The original My Ding A Ling works well enough for what it is however… a harmless, fairly amusing and pretty catchy tune that certainly can get old fast if you listen too often, but in moderation is a lighthearted cut that helps to balance out the wild rockers, the tearjerking ballads and the songs of romantic despair.

But going back to the well just a few months later with no noteworthy changes for a different record company is really only permissible when you, the artist, is trying to get more money out of the composition yourself because it’s the only way you’ll ever see a dime from it.

That’s likely not the case with Little Girl Sing Ding A Ling however, not that King Records OR Imperial Records were honest by nature, but rather Bartholomew was smart enough to have registered this himself as both songwriter and publisher, so the only thing he’d get screwed out of was if… or rather when… the labels underreported the sales.

So not only is there no reason for a remake, but the remake isn’t nearly as good when the original succeeded largely due to his precise reading of it. Here though the flow is off, the nuance in his voice changes, the backing music is more subdued which oddly enough puts more focus on the lyrics.

We do get a much different sax solo which is weirdly out of place, as this is more low-key and classier, which of course doesn’t reflect the nature of the song itself. It doesn’t completely eliminate the flashes of wit and whimsy, but it hardly enhances them either. About the best thing we can say about the changes is the manner in which he injects an off-the-cuff “Hey!” into the song as a rejoinder between lines, something that isn’t exactly worth re-doing the entire song and charging us for it again.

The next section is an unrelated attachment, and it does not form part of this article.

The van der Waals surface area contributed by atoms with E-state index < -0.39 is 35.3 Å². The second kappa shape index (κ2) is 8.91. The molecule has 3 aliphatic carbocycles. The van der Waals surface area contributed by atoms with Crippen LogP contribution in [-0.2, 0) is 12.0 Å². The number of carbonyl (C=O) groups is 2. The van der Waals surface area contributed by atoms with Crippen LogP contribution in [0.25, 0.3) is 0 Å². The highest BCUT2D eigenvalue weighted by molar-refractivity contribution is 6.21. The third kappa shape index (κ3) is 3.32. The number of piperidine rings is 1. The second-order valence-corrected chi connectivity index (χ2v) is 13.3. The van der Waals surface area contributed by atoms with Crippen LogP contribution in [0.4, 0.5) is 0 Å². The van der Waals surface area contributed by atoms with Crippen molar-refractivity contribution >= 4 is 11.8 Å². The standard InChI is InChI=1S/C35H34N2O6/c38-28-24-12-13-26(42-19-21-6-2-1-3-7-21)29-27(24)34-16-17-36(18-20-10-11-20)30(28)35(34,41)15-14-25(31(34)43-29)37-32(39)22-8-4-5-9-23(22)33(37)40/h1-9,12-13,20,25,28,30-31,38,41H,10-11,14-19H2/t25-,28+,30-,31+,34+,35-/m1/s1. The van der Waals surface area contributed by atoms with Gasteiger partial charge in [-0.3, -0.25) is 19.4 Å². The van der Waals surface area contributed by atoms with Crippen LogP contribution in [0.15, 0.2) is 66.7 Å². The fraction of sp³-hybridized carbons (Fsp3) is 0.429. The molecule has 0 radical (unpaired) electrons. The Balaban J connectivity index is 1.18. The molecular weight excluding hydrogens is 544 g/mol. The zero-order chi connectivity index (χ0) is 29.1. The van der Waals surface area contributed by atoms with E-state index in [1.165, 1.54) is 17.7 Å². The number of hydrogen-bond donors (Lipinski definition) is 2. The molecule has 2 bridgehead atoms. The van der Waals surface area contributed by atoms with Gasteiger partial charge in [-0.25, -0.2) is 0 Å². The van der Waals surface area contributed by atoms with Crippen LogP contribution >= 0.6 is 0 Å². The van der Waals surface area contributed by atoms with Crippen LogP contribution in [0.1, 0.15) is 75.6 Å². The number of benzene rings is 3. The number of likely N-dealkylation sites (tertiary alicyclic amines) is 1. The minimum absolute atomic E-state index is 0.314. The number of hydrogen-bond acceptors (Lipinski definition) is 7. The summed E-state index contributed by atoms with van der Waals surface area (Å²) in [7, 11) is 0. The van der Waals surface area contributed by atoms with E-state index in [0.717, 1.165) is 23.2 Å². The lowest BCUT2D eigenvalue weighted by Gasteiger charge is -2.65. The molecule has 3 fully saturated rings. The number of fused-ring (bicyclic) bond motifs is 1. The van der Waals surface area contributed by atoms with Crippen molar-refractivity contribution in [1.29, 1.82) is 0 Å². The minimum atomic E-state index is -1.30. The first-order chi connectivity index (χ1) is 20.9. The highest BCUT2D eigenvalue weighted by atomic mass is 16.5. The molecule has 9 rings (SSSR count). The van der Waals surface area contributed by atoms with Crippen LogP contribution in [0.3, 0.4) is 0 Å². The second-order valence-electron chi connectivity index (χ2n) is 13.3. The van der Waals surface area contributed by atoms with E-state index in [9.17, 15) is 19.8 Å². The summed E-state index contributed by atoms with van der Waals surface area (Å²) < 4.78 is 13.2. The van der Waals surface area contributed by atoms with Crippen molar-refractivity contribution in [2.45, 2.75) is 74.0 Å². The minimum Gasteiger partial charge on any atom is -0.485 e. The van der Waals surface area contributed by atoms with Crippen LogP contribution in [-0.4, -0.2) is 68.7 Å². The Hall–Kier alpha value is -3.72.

Thus with no reason to make it, no reason to sell it and if not for the best side that Bartholomew has released to date residing on the top half of the single, there’d be no reason to buy it either.


You Don’t Even Need The Doggone Thing!
No matter whose bright idea it was, there’s no legitimate defense that can be made for this one.

Whatever flurry of sales King Records had gotten for the original version had already dissipated and those who liked it wouldn’t be inclined to buy another rendition. If they instead thought it was a different, albeit related, song, and quickly learned it wasn’t, listeners would be plenty pissed off at Imperial Records for duping them simply by adding a few more words in the title – Little Girl Sing Ding A Ling. The fact it could’ve been a sequel of sorts, or perhaps an racier version had Dave come up with new lines, maybe have the girl’s father walk in and catch them playing with themselves and throw him out of the house, makes just rehashing what we’ve already heard done better all the more egregious.

As for Dave Bartholomew himself, he can’t get off scot-free for his part in this, because without coming up with new plot twists there can be no excuse for re-doing it now. The first version was done as well as it could be done and this wasn’t going to shore up any deficiencies that one may have had.

It’s possible that he just didn’t have enough new material his first time back in the studio for Imperial and so he recycled one he liked, but his job is to come up with new material and he doesn’t seem to ever be at a shortage for it otherwise, even going to Specialty recently to cut sides under his band’s name.

Because of all this, while the record itself might be slightly better than the score we’ll give it, we also take into account everything that goes with it, and when you’re trying to rip off or mislead consumers that gets you docked, as does wasting a side of a release that could’ve otherwise been used to actually advance an artist’s career or offer up a different side of them the public might not have otherwise gotten to see.

But we’ve seen this already and don’t need, or want, to see it again. Keep your ding-a-ling in your pants next time, boys.


(Visit the Artist page of Dave Bartholomew for the complete archive of his records reviewed to date)

Spontaneous Lunacy has reviewed other versions of this song you may be interested in:
Dave Bartholomew (June, 1952)